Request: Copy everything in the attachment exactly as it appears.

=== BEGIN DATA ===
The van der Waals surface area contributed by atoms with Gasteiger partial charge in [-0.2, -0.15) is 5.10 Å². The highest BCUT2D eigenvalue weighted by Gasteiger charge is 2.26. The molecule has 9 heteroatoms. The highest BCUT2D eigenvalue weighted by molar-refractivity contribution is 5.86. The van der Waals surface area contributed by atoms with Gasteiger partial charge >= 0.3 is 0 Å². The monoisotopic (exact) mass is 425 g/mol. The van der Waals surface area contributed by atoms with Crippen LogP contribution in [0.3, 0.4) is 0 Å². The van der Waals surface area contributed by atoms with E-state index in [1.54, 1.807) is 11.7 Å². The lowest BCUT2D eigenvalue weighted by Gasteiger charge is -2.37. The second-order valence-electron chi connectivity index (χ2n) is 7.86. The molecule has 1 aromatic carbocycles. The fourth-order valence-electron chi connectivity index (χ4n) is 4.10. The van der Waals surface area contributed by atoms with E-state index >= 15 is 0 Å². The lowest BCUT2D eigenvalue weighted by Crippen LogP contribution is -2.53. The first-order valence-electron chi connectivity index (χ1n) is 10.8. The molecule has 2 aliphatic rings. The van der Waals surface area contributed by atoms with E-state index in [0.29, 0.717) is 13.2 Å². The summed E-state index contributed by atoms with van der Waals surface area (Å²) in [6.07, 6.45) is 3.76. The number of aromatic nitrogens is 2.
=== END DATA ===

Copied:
The van der Waals surface area contributed by atoms with Gasteiger partial charge in [-0.2, -0.15) is 5.10 Å². The highest BCUT2D eigenvalue weighted by Gasteiger charge is 2.26. The molecule has 9 heteroatoms. The highest BCUT2D eigenvalue weighted by molar-refractivity contribution is 5.86. The van der Waals surface area contributed by atoms with Gasteiger partial charge >= 0.3 is 0 Å². The monoisotopic (exact) mass is 425 g/mol. The van der Waals surface area contributed by atoms with Crippen LogP contribution in [0.3, 0.4) is 0 Å². The van der Waals surface area contributed by atoms with E-state index in [1.54, 1.807) is 11.7 Å². The lowest BCUT2D eigenvalue weighted by Gasteiger charge is -2.37. The second-order valence-electron chi connectivity index (χ2n) is 7.86. The molecule has 1 aromatic carbocycles. The fourth-order valence-electron chi connectivity index (χ4n) is 4.10. The van der Waals surface area contributed by atoms with E-state index >= 15 is 0 Å². The lowest BCUT2D eigenvalue weighted by Crippen LogP contribution is -2.53. The first-order valence-electron chi connectivity index (χ1n) is 10.8. The molecule has 2 aliphatic rings. The van der Waals surface area contributed by atoms with E-state index in [0.29, 0.717) is 13.2 Å². The summed E-state index contributed by atoms with van der Waals surface area (Å²) in [6.07, 6.45) is 3.76. The number of aromatic nitrogens is 2.